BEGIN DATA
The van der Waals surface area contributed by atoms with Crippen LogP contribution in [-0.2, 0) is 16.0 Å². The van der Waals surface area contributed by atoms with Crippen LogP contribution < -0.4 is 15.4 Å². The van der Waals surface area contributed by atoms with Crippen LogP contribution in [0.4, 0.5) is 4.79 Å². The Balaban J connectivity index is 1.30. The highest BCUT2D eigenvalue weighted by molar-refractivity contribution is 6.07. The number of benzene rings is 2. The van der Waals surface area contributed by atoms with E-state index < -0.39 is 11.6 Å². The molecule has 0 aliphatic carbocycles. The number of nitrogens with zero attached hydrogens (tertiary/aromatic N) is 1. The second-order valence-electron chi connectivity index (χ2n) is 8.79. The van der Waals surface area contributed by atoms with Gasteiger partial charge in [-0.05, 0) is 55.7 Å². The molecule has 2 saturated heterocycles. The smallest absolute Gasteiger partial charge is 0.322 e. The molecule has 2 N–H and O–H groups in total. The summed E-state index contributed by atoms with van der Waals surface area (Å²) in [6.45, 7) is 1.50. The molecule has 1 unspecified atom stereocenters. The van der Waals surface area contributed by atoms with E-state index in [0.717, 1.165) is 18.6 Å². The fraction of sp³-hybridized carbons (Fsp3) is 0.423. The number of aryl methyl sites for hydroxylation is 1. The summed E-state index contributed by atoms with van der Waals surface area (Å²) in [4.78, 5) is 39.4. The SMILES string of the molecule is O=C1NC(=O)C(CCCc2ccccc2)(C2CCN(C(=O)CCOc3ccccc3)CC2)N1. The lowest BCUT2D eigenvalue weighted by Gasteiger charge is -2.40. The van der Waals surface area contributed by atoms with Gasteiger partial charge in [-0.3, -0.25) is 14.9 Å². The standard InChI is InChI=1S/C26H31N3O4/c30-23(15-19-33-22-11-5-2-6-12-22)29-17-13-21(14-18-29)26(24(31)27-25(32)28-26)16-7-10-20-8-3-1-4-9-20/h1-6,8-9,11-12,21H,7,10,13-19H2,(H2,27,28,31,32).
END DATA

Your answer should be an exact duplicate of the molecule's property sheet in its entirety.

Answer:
The van der Waals surface area contributed by atoms with Crippen LogP contribution in [-0.2, 0) is 16.0 Å². The van der Waals surface area contributed by atoms with Crippen LogP contribution < -0.4 is 15.4 Å². The van der Waals surface area contributed by atoms with Crippen LogP contribution in [0.4, 0.5) is 4.79 Å². The Balaban J connectivity index is 1.30. The highest BCUT2D eigenvalue weighted by molar-refractivity contribution is 6.07. The number of benzene rings is 2. The van der Waals surface area contributed by atoms with E-state index < -0.39 is 11.6 Å². The molecule has 0 aliphatic carbocycles. The number of nitrogens with zero attached hydrogens (tertiary/aromatic N) is 1. The second-order valence-electron chi connectivity index (χ2n) is 8.79. The van der Waals surface area contributed by atoms with Gasteiger partial charge in [-0.05, 0) is 55.7 Å². The molecule has 2 saturated heterocycles. The smallest absolute Gasteiger partial charge is 0.322 e. The molecule has 2 N–H and O–H groups in total. The summed E-state index contributed by atoms with van der Waals surface area (Å²) in [6.45, 7) is 1.50. The molecule has 1 unspecified atom stereocenters. The van der Waals surface area contributed by atoms with E-state index in [0.717, 1.165) is 18.6 Å². The fraction of sp³-hybridized carbons (Fsp3) is 0.423. The number of aryl methyl sites for hydroxylation is 1. The summed E-state index contributed by atoms with van der Waals surface area (Å²) in [4.78, 5) is 39.4. The SMILES string of the molecule is O=C1NC(=O)C(CCCc2ccccc2)(C2CCN(C(=O)CCOc3ccccc3)CC2)N1. The lowest BCUT2D eigenvalue weighted by Gasteiger charge is -2.40. The van der Waals surface area contributed by atoms with Gasteiger partial charge in [-0.3, -0.25) is 14.9 Å². The standard InChI is InChI=1S/C26H31N3O4/c30-23(15-19-33-22-11-5-2-6-12-22)29-17-13-21(14-18-29)26(24(31)27-25(32)28-26)16-7-10-20-8-3-1-4-9-20/h1-6,8-9,11-12,21H,7,10,13-19H2,(H2,27,28,31,32).